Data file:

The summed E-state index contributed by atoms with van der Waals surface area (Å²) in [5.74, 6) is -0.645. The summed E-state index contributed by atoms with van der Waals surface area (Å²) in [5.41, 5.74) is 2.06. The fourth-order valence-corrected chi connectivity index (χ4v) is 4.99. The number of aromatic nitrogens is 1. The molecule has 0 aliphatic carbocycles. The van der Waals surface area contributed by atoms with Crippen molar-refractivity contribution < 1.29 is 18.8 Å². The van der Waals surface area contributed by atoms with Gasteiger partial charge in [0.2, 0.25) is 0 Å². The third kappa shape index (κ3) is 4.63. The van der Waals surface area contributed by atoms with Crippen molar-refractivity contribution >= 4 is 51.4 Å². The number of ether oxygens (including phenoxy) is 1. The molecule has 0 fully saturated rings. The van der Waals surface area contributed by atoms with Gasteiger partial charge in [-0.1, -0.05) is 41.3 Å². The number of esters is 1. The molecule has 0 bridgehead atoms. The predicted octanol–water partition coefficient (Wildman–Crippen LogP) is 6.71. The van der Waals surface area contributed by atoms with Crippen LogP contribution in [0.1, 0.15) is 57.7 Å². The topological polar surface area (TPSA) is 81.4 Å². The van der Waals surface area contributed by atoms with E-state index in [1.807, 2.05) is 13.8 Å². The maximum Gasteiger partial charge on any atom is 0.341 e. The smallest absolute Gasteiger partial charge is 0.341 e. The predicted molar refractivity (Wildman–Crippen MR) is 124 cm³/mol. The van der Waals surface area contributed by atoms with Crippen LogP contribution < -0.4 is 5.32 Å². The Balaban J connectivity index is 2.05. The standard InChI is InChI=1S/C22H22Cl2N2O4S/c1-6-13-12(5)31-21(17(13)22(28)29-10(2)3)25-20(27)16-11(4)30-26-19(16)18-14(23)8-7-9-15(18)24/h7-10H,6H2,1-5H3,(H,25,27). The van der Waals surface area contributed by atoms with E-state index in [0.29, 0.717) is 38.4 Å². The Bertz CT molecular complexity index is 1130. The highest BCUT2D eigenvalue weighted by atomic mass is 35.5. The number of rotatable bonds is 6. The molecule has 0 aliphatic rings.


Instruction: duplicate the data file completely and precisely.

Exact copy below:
The summed E-state index contributed by atoms with van der Waals surface area (Å²) in [5.74, 6) is -0.645. The summed E-state index contributed by atoms with van der Waals surface area (Å²) in [5.41, 5.74) is 2.06. The fourth-order valence-corrected chi connectivity index (χ4v) is 4.99. The number of aromatic nitrogens is 1. The molecule has 0 aliphatic carbocycles. The van der Waals surface area contributed by atoms with Crippen molar-refractivity contribution < 1.29 is 18.8 Å². The van der Waals surface area contributed by atoms with Gasteiger partial charge in [0.2, 0.25) is 0 Å². The third kappa shape index (κ3) is 4.63. The van der Waals surface area contributed by atoms with Crippen molar-refractivity contribution >= 4 is 51.4 Å². The number of ether oxygens (including phenoxy) is 1. The molecule has 0 fully saturated rings. The van der Waals surface area contributed by atoms with Gasteiger partial charge in [-0.1, -0.05) is 41.3 Å². The number of esters is 1. The molecule has 0 bridgehead atoms. The predicted octanol–water partition coefficient (Wildman–Crippen LogP) is 6.71. The van der Waals surface area contributed by atoms with Crippen LogP contribution in [0.1, 0.15) is 57.7 Å². The topological polar surface area (TPSA) is 81.4 Å². The van der Waals surface area contributed by atoms with E-state index in [1.807, 2.05) is 13.8 Å². The maximum Gasteiger partial charge on any atom is 0.341 e. The smallest absolute Gasteiger partial charge is 0.341 e. The predicted molar refractivity (Wildman–Crippen MR) is 124 cm³/mol. The van der Waals surface area contributed by atoms with Crippen LogP contribution < -0.4 is 5.32 Å². The Balaban J connectivity index is 2.05. The standard InChI is InChI=1S/C22H22Cl2N2O4S/c1-6-13-12(5)31-21(17(13)22(28)29-10(2)3)25-20(27)16-11(4)30-26-19(16)18-14(23)8-7-9-15(18)24/h7-10H,6H2,1-5H3,(H,25,27). The van der Waals surface area contributed by atoms with E-state index in [0.29, 0.717) is 38.4 Å². The Bertz CT molecular complexity index is 1130. The highest BCUT2D eigenvalue weighted by atomic mass is 35.5. The number of rotatable bonds is 6. The molecule has 0 aliphatic rings.